The role of luck in success or failure is underestimated. You have a good idea? You are the smartest guy you know? You have a mature business advisor? So you think, “The ‘most companies fail’ rule does not apply to my company.”
You have wildly underestimated the role of luck.
But the event also demonstrated the seductiveness of digital elitism, which incorporates social consciousness and intellectual discussion. “If we’re going to achieve greatness in the twenty-first century,” Eric Schmidt said, “…we have to start with some Silicon Valley thinking.” He stated that “Ultimately, this world will be owned by an entrepreneur.”
Digital elitism is optimistic, in that technology is positioned as a solution to an array of difficult problems. At the same time, it inculcates an air of superiority and a universality of experience that truly only applies to a very small number of the world’s most privileged individuals.
Digital elitism does not reconfigure power; it entrenches it. It provides justification for enormous gaps between rich and poor, for huge differences between average people and highly sought-after engineers. It idealizes a “better class of rich people” (as Kara Swisher put it) who evangelize philanthropy and social entrepreneurship — but it also promotes the idea that entrepreneurship is a catch-all solution, and that a startup culture is the best way to solve any problem.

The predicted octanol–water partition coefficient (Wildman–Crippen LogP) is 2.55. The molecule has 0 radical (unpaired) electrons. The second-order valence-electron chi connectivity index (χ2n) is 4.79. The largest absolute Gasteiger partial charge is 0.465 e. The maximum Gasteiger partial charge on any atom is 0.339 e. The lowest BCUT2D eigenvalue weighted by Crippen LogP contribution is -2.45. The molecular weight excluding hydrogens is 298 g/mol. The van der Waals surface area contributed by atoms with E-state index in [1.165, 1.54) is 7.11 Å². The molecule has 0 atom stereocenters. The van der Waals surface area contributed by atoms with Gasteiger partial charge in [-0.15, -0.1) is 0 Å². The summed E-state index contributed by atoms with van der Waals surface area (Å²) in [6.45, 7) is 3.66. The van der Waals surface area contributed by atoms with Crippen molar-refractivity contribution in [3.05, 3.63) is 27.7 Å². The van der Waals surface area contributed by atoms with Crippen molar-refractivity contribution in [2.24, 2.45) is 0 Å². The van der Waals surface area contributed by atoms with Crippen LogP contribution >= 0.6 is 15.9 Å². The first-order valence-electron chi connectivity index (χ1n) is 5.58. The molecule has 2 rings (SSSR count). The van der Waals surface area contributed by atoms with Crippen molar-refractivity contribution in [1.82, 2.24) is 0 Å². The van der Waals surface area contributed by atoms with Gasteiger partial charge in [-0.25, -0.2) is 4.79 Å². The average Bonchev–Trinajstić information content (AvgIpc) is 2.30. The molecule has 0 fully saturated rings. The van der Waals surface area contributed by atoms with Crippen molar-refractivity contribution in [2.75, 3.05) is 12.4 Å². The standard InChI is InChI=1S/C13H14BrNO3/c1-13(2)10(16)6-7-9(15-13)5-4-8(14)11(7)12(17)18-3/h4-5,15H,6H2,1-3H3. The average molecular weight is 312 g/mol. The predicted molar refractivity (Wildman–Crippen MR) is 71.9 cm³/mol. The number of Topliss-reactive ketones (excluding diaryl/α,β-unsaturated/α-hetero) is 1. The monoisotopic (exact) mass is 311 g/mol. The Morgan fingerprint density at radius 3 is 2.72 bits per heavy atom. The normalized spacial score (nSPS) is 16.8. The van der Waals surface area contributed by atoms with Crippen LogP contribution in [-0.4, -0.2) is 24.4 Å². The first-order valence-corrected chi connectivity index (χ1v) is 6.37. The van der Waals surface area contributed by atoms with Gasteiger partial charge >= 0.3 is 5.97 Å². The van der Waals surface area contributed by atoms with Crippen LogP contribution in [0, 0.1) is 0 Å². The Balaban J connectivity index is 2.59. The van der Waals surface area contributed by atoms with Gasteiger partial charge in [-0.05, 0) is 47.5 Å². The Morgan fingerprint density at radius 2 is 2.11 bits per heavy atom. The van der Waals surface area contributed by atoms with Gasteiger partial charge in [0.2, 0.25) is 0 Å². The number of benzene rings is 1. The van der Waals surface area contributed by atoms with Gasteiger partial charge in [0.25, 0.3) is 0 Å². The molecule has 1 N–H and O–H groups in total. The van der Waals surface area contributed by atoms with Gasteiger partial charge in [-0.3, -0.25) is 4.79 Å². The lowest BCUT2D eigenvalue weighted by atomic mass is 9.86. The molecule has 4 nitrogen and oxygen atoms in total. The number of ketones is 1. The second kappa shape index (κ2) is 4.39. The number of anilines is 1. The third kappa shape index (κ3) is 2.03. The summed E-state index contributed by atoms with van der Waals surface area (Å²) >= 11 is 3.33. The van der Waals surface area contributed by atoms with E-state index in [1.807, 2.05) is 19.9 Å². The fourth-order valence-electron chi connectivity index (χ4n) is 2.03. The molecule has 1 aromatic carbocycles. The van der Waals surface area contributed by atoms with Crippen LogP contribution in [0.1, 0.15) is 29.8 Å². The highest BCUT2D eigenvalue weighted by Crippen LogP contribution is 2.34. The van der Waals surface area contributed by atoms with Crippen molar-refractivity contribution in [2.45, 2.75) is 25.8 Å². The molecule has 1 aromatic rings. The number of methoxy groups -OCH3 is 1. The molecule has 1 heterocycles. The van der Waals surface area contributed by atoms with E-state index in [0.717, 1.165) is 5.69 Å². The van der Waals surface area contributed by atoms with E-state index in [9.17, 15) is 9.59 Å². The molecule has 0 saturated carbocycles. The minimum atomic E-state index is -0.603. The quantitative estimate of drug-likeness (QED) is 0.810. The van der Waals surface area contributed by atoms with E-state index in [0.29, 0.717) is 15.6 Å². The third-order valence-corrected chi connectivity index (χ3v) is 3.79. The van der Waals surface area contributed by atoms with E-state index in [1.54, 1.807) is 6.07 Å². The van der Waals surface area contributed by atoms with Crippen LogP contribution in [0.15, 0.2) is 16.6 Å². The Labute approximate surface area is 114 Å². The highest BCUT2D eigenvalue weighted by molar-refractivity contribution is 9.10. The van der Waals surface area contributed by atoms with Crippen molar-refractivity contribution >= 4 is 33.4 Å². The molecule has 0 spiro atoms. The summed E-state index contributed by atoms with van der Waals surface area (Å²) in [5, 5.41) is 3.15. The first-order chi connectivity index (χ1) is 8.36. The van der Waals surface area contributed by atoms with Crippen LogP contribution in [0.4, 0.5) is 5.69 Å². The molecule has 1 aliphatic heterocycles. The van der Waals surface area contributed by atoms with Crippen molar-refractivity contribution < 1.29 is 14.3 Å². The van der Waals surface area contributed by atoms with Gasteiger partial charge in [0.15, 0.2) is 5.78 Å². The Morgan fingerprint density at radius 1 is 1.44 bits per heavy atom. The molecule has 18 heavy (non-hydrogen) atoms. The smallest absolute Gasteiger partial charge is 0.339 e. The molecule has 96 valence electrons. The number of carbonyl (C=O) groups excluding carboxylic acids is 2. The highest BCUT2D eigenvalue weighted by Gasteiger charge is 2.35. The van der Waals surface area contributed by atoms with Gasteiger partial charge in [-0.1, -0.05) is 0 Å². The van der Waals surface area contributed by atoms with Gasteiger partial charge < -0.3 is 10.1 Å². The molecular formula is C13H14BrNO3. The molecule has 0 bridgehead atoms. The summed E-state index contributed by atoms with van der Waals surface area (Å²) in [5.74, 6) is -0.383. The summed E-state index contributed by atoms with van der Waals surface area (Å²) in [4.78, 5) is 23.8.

I’ve watched with dismay as the Canadian government, under the leadership of Stephen Harper for the past seven years, has made my home country a tougher, meaner, less hospitable place.
In the past few days, the overall picture is stark and clear.
So I can’t help feel a bit pleased that there’s an air of scandal and malaise around Harper now, although I suspect he’s far too smart to have been caught by something as meaningless as a $90,000 Senatorial transgression. Monday’s by-election near-disaster for the Tories may portend a swing back to the middle for Harper (who lately has been all in with the conservative base), but we’re still a long way from a general election. And unfortunately, demographics and population trends favor his party regardless. The redistribution of seats before the next election will see 27 new seats added in Ontario, British Columbia and Alberta, the vast majority in suburban districts around the major cities — exactly the places in which the Tories cleaned up in the last election.